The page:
Psychosocial research looks at the psychological and social impact that cancer has on the person with cancer, their family and the people around them. It also looks at how health professionals and other people can help to reduce this impact. Psychosocial research also tries to identify the extent and type of problems experienced by people with cancer and their families, and to find and evaluate ways to prevent these or to support people through them.

What is psychosocial research?

Almost everyone experiences distress and disruption as a result of a cancer diagnosis. Some people with cancer and their carers experience ongoing difficulties that can severely affect their quality of life. For example, they may become depressed, suffer ongoing anxiety and sleepless nights, or feel so tired and run down that they cannot keep up their normal life.

Partners and children may need to take up tasks previously done by the person with cancer, and they may also struggle with the uncertainty of the future. People from other cultures, people who live in remote or rural communities, or who have other stressful life events to contend with, may find cancer particularly hard to cope with. It has been suggested that psychosocial interventions should be part of every cancer patient's management plan.

Why is there a need for psychosocial research in cancer control?

While we all want to find a cure for cancer, millions of people live with cancer in the meantime. We can make a difference to the impact this disease has on the patient and those around them, through effective psychosocial research. Relatively little is currently known about many of the factors that influence or impact the psychosocial wellbeing of those with cancer. More information is needed about the most effective types of interventions, as well as identifying different combinations that might produce even greater benefits to those with cancer.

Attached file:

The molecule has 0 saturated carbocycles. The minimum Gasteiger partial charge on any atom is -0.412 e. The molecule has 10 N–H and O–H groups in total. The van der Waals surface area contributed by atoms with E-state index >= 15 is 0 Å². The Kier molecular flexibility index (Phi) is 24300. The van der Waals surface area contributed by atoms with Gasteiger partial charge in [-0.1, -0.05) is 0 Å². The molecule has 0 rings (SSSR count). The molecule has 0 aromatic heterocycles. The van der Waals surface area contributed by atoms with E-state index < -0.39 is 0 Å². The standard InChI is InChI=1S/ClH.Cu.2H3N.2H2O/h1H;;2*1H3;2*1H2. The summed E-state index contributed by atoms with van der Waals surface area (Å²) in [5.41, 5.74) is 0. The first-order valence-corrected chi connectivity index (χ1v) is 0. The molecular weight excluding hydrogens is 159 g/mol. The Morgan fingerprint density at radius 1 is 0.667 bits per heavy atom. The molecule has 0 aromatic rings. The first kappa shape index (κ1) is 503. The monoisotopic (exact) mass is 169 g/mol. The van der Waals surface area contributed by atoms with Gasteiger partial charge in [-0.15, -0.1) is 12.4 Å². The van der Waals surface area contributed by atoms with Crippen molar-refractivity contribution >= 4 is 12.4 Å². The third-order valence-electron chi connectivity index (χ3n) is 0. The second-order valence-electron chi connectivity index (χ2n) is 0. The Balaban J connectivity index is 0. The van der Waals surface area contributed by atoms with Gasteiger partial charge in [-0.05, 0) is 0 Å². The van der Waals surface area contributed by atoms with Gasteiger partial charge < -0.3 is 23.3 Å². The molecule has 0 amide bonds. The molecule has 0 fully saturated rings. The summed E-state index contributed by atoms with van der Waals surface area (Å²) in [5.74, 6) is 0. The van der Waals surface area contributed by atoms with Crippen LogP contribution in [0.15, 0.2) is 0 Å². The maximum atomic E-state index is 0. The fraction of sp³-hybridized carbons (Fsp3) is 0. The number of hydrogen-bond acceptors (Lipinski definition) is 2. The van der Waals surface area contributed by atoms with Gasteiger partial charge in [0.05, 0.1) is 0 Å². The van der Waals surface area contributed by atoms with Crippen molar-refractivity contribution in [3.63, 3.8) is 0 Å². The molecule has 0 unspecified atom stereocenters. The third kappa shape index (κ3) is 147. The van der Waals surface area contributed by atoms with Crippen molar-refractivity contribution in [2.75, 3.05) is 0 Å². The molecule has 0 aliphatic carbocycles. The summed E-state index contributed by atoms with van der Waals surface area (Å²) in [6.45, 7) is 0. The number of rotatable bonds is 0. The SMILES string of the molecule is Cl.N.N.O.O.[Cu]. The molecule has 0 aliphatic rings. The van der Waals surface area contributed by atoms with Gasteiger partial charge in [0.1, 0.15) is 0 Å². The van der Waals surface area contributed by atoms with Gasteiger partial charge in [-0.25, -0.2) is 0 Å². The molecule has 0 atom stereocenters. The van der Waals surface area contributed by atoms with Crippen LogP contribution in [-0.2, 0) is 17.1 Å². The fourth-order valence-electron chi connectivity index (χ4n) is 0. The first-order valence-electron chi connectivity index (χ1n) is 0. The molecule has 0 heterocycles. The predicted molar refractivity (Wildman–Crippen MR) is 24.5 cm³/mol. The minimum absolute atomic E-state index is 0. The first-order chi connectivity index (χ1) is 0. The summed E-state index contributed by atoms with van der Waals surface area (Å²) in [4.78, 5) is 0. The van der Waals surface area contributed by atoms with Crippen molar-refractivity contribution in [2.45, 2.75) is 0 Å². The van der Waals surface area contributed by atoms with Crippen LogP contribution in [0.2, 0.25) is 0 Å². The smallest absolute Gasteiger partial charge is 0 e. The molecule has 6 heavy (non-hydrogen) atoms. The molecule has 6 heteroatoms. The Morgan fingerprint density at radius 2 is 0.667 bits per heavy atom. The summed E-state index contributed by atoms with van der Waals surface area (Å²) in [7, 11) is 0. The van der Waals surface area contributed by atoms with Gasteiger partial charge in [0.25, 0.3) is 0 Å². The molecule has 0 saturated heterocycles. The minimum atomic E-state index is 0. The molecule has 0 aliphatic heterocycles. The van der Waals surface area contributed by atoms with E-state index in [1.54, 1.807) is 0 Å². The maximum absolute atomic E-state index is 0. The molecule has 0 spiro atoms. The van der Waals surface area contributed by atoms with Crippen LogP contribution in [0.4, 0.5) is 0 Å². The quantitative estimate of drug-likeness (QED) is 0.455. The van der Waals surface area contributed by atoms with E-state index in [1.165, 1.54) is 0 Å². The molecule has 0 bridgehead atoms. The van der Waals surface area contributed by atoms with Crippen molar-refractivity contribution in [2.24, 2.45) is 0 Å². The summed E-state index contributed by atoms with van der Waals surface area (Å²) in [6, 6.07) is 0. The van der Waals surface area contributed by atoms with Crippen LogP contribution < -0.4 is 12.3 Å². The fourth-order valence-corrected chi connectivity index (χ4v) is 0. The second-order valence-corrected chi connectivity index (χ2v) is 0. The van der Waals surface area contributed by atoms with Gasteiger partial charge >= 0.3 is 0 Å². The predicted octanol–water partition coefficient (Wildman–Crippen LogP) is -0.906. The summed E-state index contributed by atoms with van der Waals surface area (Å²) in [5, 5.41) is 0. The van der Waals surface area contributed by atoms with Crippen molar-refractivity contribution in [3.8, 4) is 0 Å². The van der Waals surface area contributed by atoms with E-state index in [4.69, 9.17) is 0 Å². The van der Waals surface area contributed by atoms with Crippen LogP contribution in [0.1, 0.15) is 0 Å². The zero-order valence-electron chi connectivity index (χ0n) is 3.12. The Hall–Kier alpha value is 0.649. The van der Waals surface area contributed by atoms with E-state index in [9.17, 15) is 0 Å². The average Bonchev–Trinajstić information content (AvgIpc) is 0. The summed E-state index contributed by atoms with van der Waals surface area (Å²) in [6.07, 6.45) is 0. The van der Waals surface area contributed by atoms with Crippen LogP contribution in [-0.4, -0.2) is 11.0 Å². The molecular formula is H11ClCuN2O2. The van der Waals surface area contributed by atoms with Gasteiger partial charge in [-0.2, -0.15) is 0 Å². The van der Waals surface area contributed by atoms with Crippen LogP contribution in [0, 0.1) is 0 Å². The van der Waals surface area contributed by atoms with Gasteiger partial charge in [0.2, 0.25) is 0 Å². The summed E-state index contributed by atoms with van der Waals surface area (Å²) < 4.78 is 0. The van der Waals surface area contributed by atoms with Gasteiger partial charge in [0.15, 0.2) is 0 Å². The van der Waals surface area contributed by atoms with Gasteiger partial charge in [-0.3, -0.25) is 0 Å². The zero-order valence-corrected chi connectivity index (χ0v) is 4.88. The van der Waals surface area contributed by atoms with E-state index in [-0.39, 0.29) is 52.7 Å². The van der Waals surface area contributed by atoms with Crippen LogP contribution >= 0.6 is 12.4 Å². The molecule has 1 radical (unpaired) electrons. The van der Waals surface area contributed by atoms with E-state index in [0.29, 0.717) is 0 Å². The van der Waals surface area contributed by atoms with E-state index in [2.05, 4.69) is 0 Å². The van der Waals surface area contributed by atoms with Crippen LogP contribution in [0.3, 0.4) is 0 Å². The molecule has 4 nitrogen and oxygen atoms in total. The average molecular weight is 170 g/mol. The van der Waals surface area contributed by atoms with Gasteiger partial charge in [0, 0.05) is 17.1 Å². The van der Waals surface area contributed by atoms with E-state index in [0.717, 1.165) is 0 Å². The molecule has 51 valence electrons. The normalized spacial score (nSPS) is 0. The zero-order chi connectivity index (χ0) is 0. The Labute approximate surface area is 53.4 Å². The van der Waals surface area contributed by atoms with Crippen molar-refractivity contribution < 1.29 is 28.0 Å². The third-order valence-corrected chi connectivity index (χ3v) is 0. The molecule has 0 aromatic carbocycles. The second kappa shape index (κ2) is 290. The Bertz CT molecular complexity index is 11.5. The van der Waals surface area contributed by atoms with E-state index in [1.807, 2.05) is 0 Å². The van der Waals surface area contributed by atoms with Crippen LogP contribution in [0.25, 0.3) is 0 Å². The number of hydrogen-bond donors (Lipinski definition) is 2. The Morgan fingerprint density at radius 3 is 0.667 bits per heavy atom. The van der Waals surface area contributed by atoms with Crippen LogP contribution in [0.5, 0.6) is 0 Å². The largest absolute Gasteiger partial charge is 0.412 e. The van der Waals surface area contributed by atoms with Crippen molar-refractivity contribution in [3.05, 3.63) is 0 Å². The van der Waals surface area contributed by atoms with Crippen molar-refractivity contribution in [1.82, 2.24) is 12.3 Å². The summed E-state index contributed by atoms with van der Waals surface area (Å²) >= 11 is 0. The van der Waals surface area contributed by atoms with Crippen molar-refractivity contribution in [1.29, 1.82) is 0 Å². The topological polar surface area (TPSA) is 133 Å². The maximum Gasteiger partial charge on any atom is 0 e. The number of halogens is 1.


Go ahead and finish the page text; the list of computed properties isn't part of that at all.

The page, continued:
Research methods used in psychosocial research

A range of methods are used in psychosocial research, including use of focus groups (group discussions) and individual interviews, questionnaires to gather information research about people, and randomised controlled trials to evaluate psychosocial interventions.

Questions answered by psychosocial research include:

  • How do people react to being told they have cancer?  
  • How do they cope with having treatment for cancer?  
  • How can clinicians most effectively communicate with cancer patients and their families?  
  • Can we train health professionals to better pick up and answer patients’ concerns?  
  • Why do some patients decide not to finish their treatment?  
  • How do support groups assist patients and their families?


Psychosocial research sometimes deals with small numbers of participants, numerous confounding factors and relatively few treatment-control comparisons. These limitations can make it difficult to determine the actual effect of a psychosocial intervention.

Cost of psychosocial research

Psychosocial research often involves the active cooperation of research participants. Recruitment and involvement take time and money. As does the cost of telephone calls, postage, and other required resources.

Who conducts psychosocial research?

Researchers at universities or research institutes may carry out psychosocial research. The health-care professionals involved in care, such as nurses, primary care physicians, surgeons, and oncologists, or by professionals with special training in social work, psychology, or psychiatry may also carry out this type of research.

Reproduced with the kind permission of Cancer Council New South Wales.